The current produced by the light falling on the photo-cell is amplified and used to give impulse to the pendulum. As long as the pendulum vibration. is constant, no impulse is given, but as soon as the vibration decreases, current from the photo-cell is used to increase the vibration to normal. In order that the error between the third pip and true time shall not be more than 0.1 second, the master clock is connected by relays to Greenwich Observatory, and synchronisation takes place every hour. Should the clock be out of step with Greenwich time, one of a number of relays is operated, causing the current in the coil of a magnet - which is placed beneath an armature fixed to the pendulum rod - to vary. By varying the force the rate of the pendulum can be advanced or retarded and brought into step
P4728 - the room
where the first speaking clock was installed.
Full technical details of the Speaking Clock were given in an Institution of Post Office Electrical Engineers paper dated 27th October 1936. It can be downloaded here (warning: the file is 15MB long and is only on the CD).
During World War II technology from the Speaking Clock was applied to other interesting projects. Special noise-cancelling microphones and headphones were devised by the Post Office for tank use. Deep below their Dollis Hill research station a special chamber with deafening sound effects was constructed to simulate a tank's interior. Producing the sound effects with which to test these devices was another matter; recordings on 78rpm gramophone records would not last long enough and the chosen solution made good use of other Post Office technology.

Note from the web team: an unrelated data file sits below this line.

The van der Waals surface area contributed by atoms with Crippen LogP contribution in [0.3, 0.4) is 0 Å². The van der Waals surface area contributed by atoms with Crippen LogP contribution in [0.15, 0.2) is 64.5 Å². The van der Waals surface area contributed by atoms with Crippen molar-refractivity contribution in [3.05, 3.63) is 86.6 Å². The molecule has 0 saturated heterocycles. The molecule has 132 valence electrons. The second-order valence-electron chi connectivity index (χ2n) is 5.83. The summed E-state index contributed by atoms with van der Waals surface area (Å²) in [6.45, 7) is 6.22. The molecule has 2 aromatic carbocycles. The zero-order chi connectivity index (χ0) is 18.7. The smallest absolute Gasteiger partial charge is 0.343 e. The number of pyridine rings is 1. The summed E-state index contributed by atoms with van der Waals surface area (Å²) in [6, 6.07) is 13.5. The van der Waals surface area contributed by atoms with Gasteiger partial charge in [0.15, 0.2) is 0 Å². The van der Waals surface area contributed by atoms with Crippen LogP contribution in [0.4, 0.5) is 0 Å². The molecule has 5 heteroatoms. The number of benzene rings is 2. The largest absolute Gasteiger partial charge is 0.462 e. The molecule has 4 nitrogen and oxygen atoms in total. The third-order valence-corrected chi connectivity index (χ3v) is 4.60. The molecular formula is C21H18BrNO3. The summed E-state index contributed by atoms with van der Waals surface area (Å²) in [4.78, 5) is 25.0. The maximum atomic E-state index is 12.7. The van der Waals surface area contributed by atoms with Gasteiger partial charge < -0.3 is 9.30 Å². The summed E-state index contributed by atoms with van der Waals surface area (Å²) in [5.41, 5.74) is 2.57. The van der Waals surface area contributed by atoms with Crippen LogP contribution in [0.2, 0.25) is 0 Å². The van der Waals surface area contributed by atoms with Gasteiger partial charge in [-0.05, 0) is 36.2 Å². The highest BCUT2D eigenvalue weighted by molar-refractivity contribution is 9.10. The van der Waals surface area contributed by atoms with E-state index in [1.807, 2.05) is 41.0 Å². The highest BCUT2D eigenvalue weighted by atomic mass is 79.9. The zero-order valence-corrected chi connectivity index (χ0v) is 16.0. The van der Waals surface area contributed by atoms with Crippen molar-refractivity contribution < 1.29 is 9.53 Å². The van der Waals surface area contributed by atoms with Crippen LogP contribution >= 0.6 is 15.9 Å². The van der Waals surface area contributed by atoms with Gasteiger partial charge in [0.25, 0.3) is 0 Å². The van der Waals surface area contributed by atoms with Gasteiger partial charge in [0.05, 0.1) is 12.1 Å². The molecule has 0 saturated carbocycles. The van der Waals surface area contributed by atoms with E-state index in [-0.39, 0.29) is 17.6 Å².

First of all recordings were made - on direct-cut disk - of a tank rumbling past a microphone. Ten-second recordings made in this way were transferred to 35mm film by the Crown Film Unit (a new name for the old Post Office Film Unit) and a two-second long section finally transferred to glass disc, for playing continuously on a speaking clock machine.
Apparently the joint in the recording and the two-second repetition were not noticeable in use. Similar machines were made for the Royal Air Force; these generated continuous background aircraft noise effects for training radio operators. Four different aircraft types were covered, at normal speed and at absolute maximum. Yet another machine was for training fighter pilots; this was a twin-channel simulator, providing continuous aircraft noise and spasmodic machine-gun effects as and when required.
A replica of TIM using similar photographic soundtracks but with crystal oscillators for greater accuracy was produced in 1954.
New clocks using a revolving magnetic drum replaced the original speaking clock introduced in 1936. The 79 separate phrases required for a 12-hour clock were recorded as circular tracks spaced 1/16 inch apart along the length of the drum. The pips were not recorded on the drum but were derived from an oscillator. The Speaking Clock had accuracy to approximately 1/20 second. Like the first clock, the second speaking clock had its accuracy calibrated and corrected by referencing to a time signal from the Royal Greenwich Observatory, broadcast by Rugby Radio Station.